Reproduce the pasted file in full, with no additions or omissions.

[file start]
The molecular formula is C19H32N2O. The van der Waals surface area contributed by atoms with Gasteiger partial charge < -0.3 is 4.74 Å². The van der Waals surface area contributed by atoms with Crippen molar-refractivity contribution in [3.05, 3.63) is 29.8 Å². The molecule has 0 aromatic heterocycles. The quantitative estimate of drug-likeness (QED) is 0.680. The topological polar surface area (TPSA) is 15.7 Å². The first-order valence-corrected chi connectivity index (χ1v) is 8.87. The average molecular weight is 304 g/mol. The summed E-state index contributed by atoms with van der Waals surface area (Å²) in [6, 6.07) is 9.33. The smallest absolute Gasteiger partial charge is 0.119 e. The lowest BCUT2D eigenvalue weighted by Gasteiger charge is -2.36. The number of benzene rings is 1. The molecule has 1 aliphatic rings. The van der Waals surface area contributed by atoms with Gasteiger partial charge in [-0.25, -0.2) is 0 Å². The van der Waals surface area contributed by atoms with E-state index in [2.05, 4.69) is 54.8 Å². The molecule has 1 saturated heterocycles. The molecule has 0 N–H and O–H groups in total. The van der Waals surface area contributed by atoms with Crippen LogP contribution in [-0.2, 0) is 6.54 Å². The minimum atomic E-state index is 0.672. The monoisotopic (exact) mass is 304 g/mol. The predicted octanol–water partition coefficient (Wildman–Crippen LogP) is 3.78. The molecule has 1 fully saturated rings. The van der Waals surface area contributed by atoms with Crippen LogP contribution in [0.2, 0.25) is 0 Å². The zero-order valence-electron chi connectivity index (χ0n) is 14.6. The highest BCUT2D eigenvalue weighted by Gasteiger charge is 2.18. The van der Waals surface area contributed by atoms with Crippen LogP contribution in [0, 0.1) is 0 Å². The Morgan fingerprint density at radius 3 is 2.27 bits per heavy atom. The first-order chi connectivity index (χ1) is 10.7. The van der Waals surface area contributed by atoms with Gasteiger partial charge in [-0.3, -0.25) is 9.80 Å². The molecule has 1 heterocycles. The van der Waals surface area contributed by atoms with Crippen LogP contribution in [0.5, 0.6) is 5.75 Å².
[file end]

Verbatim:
The molecular formula is C19H32N2O. The van der Waals surface area contributed by atoms with Gasteiger partial charge < -0.3 is 4.74 Å². The van der Waals surface area contributed by atoms with Crippen molar-refractivity contribution in [3.05, 3.63) is 29.8 Å². The molecule has 0 aromatic heterocycles. The quantitative estimate of drug-likeness (QED) is 0.680. The topological polar surface area (TPSA) is 15.7 Å². The first-order valence-corrected chi connectivity index (χ1v) is 8.87. The average molecular weight is 304 g/mol. The summed E-state index contributed by atoms with van der Waals surface area (Å²) in [6, 6.07) is 9.33. The smallest absolute Gasteiger partial charge is 0.119 e. The lowest BCUT2D eigenvalue weighted by Gasteiger charge is -2.36. The number of benzene rings is 1. The molecule has 1 aliphatic rings. The van der Waals surface area contributed by atoms with Gasteiger partial charge in [-0.25, -0.2) is 0 Å². The van der Waals surface area contributed by atoms with E-state index in [2.05, 4.69) is 54.8 Å². The molecule has 1 saturated heterocycles. The molecule has 0 N–H and O–H groups in total. The van der Waals surface area contributed by atoms with Crippen LogP contribution in [-0.2, 0) is 6.54 Å². The minimum atomic E-state index is 0.672. The monoisotopic (exact) mass is 304 g/mol. The predicted octanol–water partition coefficient (Wildman–Crippen LogP) is 3.78. The molecule has 1 fully saturated rings. The van der Waals surface area contributed by atoms with Crippen LogP contribution in [0.2, 0.25) is 0 Å². The zero-order valence-electron chi connectivity index (χ0n) is 14.6. The highest BCUT2D eigenvalue weighted by Gasteiger charge is 2.18. The van der Waals surface area contributed by atoms with Crippen LogP contribution in [0, 0.1) is 0 Å². The Morgan fingerprint density at radius 3 is 2.27 bits per heavy atom. The first-order chi connectivity index (χ1) is 10.7. The van der Waals surface area contributed by atoms with Gasteiger partial charge in [-0.3, -0.25) is 9.80 Å². The molecule has 1 heterocycles. The van der Waals surface area contributed by atoms with Crippen LogP contribution in [0.5, 0.6) is 5.75 Å².